The men of the Portland-based ensemble Cappella Romana offer a taste of this motion and stillness with their excellent performance of a Kontakion (hymn) for the Mother of God. In Orthodox tradition she is called “Theotokos” or the God-bearer. Nine months of human gestation will end with a birth, but what is sacred exists beyond the scope of time.
In the orthodox Christian tradition, liturgy is considered to be time outside of time, a continuum of the present moment with all eternity. When time feels compressed, minimized, or limited, music like this helps me feel myself a part of time on a cosmic scale, the aural equivalent of looking up into a sky full of stars.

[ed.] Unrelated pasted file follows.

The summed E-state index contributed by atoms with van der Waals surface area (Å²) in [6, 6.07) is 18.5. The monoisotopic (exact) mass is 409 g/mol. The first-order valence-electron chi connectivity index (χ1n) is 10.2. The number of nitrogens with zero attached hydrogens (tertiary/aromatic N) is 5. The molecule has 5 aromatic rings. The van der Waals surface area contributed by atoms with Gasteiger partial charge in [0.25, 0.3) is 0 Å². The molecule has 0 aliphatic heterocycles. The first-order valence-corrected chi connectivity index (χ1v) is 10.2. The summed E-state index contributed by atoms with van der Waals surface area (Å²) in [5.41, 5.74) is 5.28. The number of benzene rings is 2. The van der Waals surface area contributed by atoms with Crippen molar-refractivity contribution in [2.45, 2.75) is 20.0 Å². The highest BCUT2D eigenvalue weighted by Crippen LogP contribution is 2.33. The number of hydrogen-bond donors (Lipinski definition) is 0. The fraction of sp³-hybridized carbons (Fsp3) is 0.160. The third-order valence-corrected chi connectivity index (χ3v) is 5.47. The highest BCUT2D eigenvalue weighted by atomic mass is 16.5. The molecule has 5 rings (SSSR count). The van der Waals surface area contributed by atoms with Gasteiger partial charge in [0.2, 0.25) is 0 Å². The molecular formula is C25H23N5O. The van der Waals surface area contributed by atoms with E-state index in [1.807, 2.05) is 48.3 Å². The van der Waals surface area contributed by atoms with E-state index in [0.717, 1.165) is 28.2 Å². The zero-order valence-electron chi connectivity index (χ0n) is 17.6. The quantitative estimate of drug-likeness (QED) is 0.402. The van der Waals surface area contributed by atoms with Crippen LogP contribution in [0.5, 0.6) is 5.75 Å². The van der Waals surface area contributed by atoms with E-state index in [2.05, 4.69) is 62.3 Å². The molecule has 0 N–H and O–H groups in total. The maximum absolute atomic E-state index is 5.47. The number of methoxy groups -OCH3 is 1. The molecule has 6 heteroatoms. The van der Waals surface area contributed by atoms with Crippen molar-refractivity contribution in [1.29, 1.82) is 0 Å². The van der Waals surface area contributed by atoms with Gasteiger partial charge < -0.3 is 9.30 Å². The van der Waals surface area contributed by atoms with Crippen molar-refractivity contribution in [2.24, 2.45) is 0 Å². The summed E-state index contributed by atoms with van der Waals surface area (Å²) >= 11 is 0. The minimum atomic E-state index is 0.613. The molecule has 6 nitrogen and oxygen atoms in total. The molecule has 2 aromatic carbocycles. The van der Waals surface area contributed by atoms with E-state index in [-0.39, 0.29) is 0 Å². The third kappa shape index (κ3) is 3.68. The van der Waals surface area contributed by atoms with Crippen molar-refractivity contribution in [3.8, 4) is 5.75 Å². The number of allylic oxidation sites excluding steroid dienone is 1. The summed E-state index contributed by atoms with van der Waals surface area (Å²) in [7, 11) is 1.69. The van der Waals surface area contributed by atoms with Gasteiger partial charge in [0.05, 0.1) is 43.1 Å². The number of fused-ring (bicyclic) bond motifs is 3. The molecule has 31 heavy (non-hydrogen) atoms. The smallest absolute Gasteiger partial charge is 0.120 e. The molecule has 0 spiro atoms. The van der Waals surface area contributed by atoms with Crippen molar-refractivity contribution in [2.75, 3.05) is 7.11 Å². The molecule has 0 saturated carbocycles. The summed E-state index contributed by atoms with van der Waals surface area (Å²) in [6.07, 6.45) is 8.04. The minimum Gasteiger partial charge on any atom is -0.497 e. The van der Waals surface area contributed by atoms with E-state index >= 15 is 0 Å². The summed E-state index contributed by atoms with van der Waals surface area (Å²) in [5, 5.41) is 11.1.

For Memorial Day, here’s a song about the missing and wondering we do when our loved ones pass away. “What Are They Doing in Heaven” was originally written as a hymn, by the Methodist preacher Charles Albert Tindley, in 1901. It has since become a mainstay of Gospel and Country artists, and has been recorded by some really tremendous artists: The Staples Singers, Sister Rosetta Tharpe, The Dixie Hummingbirds, Vince Gill, The Be Good Tanyas, and Béla Fleck and Abigail Washburn, to name a few.
The song’s melody and text are achingly simple, and they describe grief in a disarmingly innocent, beautiful way. The narrator is just “thinking of friends that I used to know,” who have “gone up to Heaven.” As many of us who have lost people have done, he or she asks, “what are they doing right now?” There’s no talk about sadness, no mourning, just a sense of almost childlike wonder. For those grieving, I hope this song brings you some measure of the comfort it’s brought me.